How the Rape in Tapanila Started an Outrage Against Somalis in Finland
Tapanila railway station appeared quiet and chilly on Monday evening. A few people ran for the train heading towards the Helsinki centre. In front of the station, an elderly woman strolled the street with an aid of a walker.
Just a week earlier a crude act of violence shocked this suburb lying on the outskirts of Helsinki when near the station, on March 9, a young woman was raped.
The news caused an outrage on the internet and in the streets, especially, after the ethnic background of the suspects was revealed.
The young woman had stepped in a local train at the Tikkurila station at 21:10. She had only two stops to get home but it took only a few minutes for a group of five boys of Somali heritage in the age of 15-18 to summon and starting to harass her.
After five minutes, she left the train in Tapanila in her home neighbourhood, a park like residential area dominated with detached, terraced and apartment houses. It was a possible exit to the hellish situation she had unknowingly stepped into.
She lived within a walking distance from the station. But the group of boys decided continue to follow her, and after the train station, in an outdoor recreation area, they raped her.
What the boys didn’t know, was that they were followed and they were quickly caught by the police.
The boys were taken into custody for interrogations. On Friday, they were jailed as suspects of committing aggravated rape.
After the headlines following the news, and after the details of the suspects’ Somali heritage spread like wildfire in social media and discussion forums, it caused an outrage and the seed was planted on the never-ending debate of, whether immigrants commit more sexual crimes in Finland than the natives.
According to the police, the writing has been raw and violent on certain web pages and the National Bureau of Investigations has stepped up surveillance on them in order to prevent the violent outbursts on the internet to turn into real violence in areas such as Vantaa, where the police has laid its eyes on, because of the high amount of immigrants living there.
[alert type=red ]When a Somalian is suspected of a crime, every Somali seems to become a criminal, at least in the streets and in the social media.[/alert] These are the thoughts of Ujuni Ahmed, a young Somali woman, whose interview was published in various Finnish media on Monday.
Ahmed said that instead of pointing fingers inside the community and searching for the names of the suspects, Somalis should start defending the victim: they should arrange a support march.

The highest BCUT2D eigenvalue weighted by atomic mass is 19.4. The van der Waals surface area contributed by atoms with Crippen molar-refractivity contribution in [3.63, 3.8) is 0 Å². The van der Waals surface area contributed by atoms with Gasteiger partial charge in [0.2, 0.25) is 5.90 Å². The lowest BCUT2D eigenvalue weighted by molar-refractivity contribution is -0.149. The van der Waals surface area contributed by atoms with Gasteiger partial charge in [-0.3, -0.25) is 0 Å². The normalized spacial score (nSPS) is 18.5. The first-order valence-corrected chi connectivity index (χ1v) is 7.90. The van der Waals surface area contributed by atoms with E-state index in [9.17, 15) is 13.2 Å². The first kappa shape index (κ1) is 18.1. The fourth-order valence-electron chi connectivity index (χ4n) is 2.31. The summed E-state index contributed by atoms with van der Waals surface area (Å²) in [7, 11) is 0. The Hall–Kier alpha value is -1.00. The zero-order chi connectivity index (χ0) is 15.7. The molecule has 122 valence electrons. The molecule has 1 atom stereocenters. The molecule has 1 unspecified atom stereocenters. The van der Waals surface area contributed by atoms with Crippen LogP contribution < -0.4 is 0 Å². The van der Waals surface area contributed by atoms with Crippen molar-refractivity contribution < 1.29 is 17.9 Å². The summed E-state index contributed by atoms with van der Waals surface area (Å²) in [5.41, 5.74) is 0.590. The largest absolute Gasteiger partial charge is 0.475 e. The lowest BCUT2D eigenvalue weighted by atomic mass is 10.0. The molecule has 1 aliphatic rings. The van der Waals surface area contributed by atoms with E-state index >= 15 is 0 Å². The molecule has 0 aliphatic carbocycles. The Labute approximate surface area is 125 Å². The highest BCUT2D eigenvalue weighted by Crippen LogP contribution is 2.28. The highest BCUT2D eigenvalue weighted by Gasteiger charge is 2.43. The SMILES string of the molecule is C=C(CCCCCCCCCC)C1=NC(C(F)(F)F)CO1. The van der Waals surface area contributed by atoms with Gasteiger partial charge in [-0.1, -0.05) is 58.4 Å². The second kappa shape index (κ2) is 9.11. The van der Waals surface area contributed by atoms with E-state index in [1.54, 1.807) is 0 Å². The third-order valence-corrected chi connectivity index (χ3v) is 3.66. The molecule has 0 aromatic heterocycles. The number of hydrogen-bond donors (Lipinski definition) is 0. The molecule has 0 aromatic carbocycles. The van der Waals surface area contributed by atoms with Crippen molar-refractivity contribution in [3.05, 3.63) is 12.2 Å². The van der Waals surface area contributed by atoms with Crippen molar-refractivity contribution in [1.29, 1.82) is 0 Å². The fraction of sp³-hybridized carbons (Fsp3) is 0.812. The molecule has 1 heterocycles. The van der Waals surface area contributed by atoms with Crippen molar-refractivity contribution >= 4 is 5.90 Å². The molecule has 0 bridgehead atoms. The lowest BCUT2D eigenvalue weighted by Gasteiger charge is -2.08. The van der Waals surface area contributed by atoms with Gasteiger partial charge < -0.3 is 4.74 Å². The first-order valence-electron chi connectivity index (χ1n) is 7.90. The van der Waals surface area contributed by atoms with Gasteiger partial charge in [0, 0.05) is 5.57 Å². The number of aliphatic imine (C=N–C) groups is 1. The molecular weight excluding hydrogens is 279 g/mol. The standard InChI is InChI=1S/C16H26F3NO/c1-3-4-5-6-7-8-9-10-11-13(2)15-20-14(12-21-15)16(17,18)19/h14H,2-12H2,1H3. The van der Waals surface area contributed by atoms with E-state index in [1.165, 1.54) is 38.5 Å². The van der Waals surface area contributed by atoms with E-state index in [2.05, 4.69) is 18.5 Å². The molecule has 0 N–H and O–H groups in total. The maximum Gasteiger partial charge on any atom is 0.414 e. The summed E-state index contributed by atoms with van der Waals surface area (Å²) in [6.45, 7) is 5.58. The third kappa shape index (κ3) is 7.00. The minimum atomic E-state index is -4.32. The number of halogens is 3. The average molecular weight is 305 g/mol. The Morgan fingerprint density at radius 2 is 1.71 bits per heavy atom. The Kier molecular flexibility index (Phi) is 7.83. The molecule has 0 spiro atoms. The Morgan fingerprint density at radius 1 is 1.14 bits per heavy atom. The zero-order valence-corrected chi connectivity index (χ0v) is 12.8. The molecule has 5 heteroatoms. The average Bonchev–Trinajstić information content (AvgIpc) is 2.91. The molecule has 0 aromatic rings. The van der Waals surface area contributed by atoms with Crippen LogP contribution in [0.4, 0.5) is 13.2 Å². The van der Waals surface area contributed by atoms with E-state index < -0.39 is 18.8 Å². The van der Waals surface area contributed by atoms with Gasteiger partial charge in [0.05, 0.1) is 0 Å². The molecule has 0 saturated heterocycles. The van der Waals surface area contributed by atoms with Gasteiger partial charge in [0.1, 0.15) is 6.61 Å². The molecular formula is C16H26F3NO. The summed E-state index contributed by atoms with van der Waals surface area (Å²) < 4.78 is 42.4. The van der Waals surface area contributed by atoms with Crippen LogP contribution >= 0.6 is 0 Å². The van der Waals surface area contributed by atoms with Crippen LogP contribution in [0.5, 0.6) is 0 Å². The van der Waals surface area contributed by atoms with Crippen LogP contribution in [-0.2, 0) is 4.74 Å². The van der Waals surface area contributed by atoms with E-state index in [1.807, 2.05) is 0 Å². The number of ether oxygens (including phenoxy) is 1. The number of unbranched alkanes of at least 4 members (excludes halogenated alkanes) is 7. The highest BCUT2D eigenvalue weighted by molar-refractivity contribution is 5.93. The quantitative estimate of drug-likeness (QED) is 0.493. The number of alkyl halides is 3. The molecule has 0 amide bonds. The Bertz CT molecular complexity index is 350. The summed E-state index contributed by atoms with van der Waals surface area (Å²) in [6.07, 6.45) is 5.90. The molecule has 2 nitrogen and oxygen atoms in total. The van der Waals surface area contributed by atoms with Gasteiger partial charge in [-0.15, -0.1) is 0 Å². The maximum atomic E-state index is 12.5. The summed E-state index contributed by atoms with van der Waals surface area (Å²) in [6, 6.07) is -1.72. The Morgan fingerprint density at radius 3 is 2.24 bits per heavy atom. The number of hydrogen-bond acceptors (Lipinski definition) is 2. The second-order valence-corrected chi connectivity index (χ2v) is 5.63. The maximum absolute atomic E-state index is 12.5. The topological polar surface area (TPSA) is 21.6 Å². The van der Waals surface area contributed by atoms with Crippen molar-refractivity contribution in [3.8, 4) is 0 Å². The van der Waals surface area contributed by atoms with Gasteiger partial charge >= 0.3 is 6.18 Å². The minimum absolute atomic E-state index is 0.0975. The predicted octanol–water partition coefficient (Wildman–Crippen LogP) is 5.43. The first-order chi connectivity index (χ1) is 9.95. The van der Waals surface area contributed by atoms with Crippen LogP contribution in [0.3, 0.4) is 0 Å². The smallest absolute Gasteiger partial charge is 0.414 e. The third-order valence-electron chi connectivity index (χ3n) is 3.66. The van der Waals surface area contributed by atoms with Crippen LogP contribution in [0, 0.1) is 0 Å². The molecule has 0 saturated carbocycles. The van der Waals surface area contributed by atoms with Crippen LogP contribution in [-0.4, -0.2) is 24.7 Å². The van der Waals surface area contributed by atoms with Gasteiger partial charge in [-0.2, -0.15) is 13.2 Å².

On Monday, a message written by Michael Barry, a black man with American roots, started spreading in Facebook.
“This is really about the victim and everything I add will take the message further from the core, which is about her and she is probably in the hospital …”
“If you are walking around Finland with the same color skin that I have then LISTEN UP!!!!!!!!!!!!,” the message said. “If you see someone who looks just like you/ just like me doing something STUPID like a gang of young men harassing and eventually raping someone, call the police, tell them to stop, get help… #/&%£ DO SOMETHING!!!”
Barry continued that there is an underground calling for foreigners to go back to their home country and “every time IDIOTS do something like this, it makes it that much harder for decent hard working, tax paying immigrants/refugees to live a normal life… Why???” “Because people just assume you and I are just like one of these clowns.”
Barry’s message had been shared about 17,000 times when Finland Today caught him on the phone on Monday afternoon. “It doesn’t matter how many shares it gets,” he said. “This is really about the victim and everything I add will take the message further from the core, which is about her and she is probably in the hospital . . . ”
Let’s look at the statistics. There are about 16,000 Somalis living in Finland. 52 per cent of them are under 20-years old, so from a total of over 8,000, crimes have been committed by only a few.
This is a family problem, according to Abdirahim “Husu” Hussein, a politician (Centre) an activist of equality and multiculturalism and of Somali heritage.
Hussein points his finger to the families of those Somalis who are guilty of crimes: they have not learned at home to respect the physical integrity of another human.
1,010 rapes were reported to the police in 2014, according to the Official Statistics of Finland.
The number of suspected immigrants in these cases is about three times higher than of the suspected natives in relation to the population.
There is no unambiguous answer to why this is the case and is yet to be researched.
However, social factors, such as integration surely play part of this and perhaps racist motives are behind some of the accusations. After all, Somalis, for example, have four times higher risk of being victims of racist crimes such as assault in relation to native Finns, according to the statistics.
But the truth is that about 80 per cent of the rape suspects are still native Finns.